Election Day is coming, and maybe you’re not sure how to vote on the various marijuana measures before you. May I be of service?

State Measure 64
In 1996, California lived up to its progressive reputation by becoming the first state to legalize marijuana for medicinal use. But since then voters first in Oregon and Colorado, then in Washington and Alaska have taken over as trailblazers in the fight to disperse the haze of reefer madness, legalizing marijuana for recreational use while we lag behind. Time to catch up. YES on 64. It’s ridiculous we’re not already over the hump.

Long Beach Measures MA and MM
“The medical-marijuana movement is here, and it’s something we have to deal with and accept,” said Councilmember (now Mayor) Robert Garcia in 2009. Now it’s seven years later, and medpot dispensaries remain banned citywide despite Long Beach residents voting in favor of legalizing marijuana for even recreational use in 2012. The Long Beach City Council, which has done everything it can to obstruct access to cannabis within city limits since repealing the ordinance that allowed a couple dozen to set up shop in 2011, has spent $433,000 of Long Beach taxpayer money to put MA on the ballot to compete with MM, a measure placed on the ballot by medpot proponents. MM would remove the ban and allow 26 to 34 dispensaries to set up shop. MA does not remove the ban—it just grabs extra money should MM pass. How much more? For starters, while MM taxes medpot at 6%, MA allows for up to 8%. So if you think it’s wrong to tax medpot while prescription meds are tax-free, then that’s up to 33% more wrong. (FYI, Los Angeles manages to get by with 6%.)

Things may be less clear when it comes to recpot. The pro-MA argument—penned by Garcia, LBPD Chief Robert Luna, and LBFD Chief Mike Duree—claims that “the tax rate on recreational marijuana would be zero without Measure MA”; but in comparing MA and MM in his analysis for the sample ballot, City Attorney Charles Parkin says only that “[c]urrently Long Beach has a tax [viz., up to 10% on gross receipts] on medical and non-medical (i.e., recreational) marijuana,” and that MM “would reduce the City’s maximum gross receipts tax rate from 10% to 6%, and limit collection of this tax to retail dispensaries.” And although there is some inconsistent language in MM and in Long Beach Municipal Code Section 3.80.261 (which is what MM would amend), that chapter of the muni code concerns “MARIJUANA BUSINESSES,” which are defined as “any activity that involves, but is not limited to transporting, dispensing, delivering, selling at retail or wholesale, manufacturing, compounding, converting, processing, preparing, storing, packaging or testing, any part of the plant cannabis sativa L, or any of its derivatives.” “Marijuana Dispensary” is defined with the same all-encompassing language, and under under MM (whose language explicitly covers both not-for-profit and for-profit businesses), “Every Marijuana Dispensary shall pay business tax at a rate of six percent (6%) of Gross Receipts.” Mark my words: if MM passes but MA is defeated, the City will not throw up their hands and say, “Well, we can’t tax recpot”; rather, they’ll cite the language above and tax it at 6%.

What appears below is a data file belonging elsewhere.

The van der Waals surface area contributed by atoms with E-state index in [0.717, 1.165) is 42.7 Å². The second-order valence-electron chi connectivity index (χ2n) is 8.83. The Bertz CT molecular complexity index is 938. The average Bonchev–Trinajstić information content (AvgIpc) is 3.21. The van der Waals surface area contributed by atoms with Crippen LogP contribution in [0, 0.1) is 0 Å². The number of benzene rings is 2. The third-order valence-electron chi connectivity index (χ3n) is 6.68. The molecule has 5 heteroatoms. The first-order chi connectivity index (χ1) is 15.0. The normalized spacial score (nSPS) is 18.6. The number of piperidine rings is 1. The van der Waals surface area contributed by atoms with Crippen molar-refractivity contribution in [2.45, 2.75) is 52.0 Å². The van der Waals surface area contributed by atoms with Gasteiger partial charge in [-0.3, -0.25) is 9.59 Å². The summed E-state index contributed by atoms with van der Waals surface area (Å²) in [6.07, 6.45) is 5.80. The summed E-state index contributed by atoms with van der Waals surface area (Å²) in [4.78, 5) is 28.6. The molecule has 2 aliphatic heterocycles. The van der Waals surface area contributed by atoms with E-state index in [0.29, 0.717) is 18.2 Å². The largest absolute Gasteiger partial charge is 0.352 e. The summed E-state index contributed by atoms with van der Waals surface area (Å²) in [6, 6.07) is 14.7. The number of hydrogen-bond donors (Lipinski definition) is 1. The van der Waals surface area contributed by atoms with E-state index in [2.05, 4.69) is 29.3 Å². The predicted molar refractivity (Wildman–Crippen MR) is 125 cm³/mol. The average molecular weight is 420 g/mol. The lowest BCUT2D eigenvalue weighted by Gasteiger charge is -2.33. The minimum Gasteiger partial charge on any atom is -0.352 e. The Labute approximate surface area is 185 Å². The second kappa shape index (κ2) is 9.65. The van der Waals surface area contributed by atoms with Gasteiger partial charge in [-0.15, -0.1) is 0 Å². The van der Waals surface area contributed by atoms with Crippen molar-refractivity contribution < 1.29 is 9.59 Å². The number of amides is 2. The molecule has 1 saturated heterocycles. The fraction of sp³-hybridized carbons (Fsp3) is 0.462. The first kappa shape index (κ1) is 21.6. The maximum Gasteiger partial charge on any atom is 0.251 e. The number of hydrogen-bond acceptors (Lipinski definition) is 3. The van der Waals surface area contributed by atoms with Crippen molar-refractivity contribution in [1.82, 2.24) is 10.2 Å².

I don’t claim to know what’s an appropriate tax rate for recpot. What I do know is that there’s no special Long Beach tax for alcohol, cigarettes, high-fructose corn syrup, etc., so there’s at least some question why cannabis ought to be more of a cash cow. That is not to say a city tax is inherently unreasonable, but Long Beach might do well to listen to the L.A. Times Editorial Board: “[H]ere’s a word of caution to county, state and local leaders: Legal marijuana should not be seen as the solution to your revenue problems.”

Plus, consider the source and supporters of MA. For starters, they didn’t care enough about patient access to medpot to write into MA a lifting of the ban. As councilmember, Garcia voted for that ban (so much for “deal with and accept”), and as mayor he has proven unwilling or unable to lead Long Beach out of the weeds on this issue. For his part, Luna has continued to expend police resources on fool’s errands like trying to bust delivery services and faking medpot doctors’ notes. In 2014–’15 the LBPD served 150 search warrants on dispensaries and arrested 400 staff members, then handed out commendations for those officers’ “relentless pursuit of narcotics violators.” Together they assert that if dispensaries are re-introduced, “Long Beach will desperately need additional public safety and public health resources to keep the community safe.” These are simply scare tactics. The presence of dispensaries in 2011 did not cause a spike a crime, and there is no data supporting the notion that public health was compromised by the presence of dispensaries, no spike in pot-related ER visits or some such.

Does it seem likely to you that the people who brought you the ban and are hyperbolizing about the dangers of legalized marijuana coming back to town are also championing sensible, pot-friendly policies? The term you’re searching for is credibility gap. NO on MA.

Rae Gabelich, by far the strongest advocate for medpot during her tenure on Long Beach City Council, is a signatory on the anti-MA argument, while the pro-MM argument is co-signed by her former council colleague Tonia Reyes Uranga (also a strong medpot supporter during her tenure) and new 2nd District Councilmember Jeannine Pearce. These are people who prize personal freedom and patient access to medicine, rather than simply trying to make an “if you can’t beat ’em, join ’em” money-grab. Without MM, the ban on dispensaries remains in place—even if Proposition 64 passes. Don’t let Long Beach get left behind. YES on MM.

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